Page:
I believe it was Philip Johnson who once said that if you replaced the word “evolution” in biology textbooks with the word “design,” almost nothing of substance would change. I think he was right.
We wonder at nature, not because we are so ignorant, as some people think, but rather because it is so amazing. As Benjamin Wiker and Jonathan Witt explained in A Meaningful World, nature displays true genius. And it is this plain fact that drives design-deniers to deify, or at least personify, Evolution.
Take as just one example this extremely fascinating article, “To Be a Baby,” (a play on Thomas Nagel’s question of what it is like to “be a bat”) from Seed Magazine. The article is an interview with Berkeley psychologist Alison Gopnik, author of The Philosophical Baby: What Children’s Minds Tell Us About Truth, Love, and the Meaning of Life.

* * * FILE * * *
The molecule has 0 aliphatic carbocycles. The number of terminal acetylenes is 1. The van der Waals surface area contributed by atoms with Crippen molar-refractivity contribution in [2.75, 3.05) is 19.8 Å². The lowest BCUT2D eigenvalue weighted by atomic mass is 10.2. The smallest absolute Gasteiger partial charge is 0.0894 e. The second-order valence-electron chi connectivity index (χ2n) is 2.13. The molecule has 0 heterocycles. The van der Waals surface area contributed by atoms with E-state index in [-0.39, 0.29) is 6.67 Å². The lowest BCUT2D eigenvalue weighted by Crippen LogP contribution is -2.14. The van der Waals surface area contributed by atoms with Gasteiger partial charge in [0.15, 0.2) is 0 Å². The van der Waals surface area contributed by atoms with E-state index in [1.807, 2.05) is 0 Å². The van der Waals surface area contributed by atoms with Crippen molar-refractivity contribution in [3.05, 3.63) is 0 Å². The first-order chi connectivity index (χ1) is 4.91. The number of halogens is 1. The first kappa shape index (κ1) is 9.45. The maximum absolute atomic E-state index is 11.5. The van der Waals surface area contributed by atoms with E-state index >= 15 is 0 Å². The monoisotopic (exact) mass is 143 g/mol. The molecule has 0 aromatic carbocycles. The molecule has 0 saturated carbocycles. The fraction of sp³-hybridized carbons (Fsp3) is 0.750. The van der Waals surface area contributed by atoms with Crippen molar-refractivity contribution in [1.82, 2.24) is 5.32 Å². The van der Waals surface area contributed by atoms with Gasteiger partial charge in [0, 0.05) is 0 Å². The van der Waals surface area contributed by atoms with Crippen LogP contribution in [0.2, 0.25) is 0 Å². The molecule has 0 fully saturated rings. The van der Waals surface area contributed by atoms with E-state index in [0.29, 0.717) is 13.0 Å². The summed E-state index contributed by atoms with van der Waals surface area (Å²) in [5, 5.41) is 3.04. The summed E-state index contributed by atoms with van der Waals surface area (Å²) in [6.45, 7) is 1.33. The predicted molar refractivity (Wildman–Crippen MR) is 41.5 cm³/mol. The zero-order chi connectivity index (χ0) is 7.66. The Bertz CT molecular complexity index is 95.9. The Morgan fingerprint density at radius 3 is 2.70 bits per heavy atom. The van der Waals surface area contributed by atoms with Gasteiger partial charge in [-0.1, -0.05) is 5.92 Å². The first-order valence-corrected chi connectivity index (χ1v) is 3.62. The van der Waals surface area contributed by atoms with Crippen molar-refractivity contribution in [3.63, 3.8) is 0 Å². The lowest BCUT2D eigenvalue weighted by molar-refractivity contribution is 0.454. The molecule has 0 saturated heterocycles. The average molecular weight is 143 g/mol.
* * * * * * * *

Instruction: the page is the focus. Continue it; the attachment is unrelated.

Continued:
Gopnik notes that the helplessness of young children seems to be an evolutionary disadvantage and thus would never have developed via the Darwinian mechanism (recall that in humans this period of helplessness is longer than in many other species). Yet her fascinating research led her to see that babies have such a richer mental life (especially rich in imagination) than we typically give them credit for. And this period where they are helpless actually affords them a lengthy period to develop thoughts about the world.
Thus Gopnik concludes:
The way that evolution seems to have solved this problem is by giving us this period of childhood where we don’t have to do anything, where we are completely useless. We’re free to explore the physical world, as well as possible worlds through imaginative play. And when we’re adults, we can use that information to actually change the world.
Rather than see the amazing design of the world, the Darwinian is forced to the absurd position of personifying “Evolution.” Evolution intended this and that. And yet this rings hollow when you read of the genius of child development Gopnik ably describes.
Yet she would have lost nothing except the superfluous personification had she just opened her eyes to design.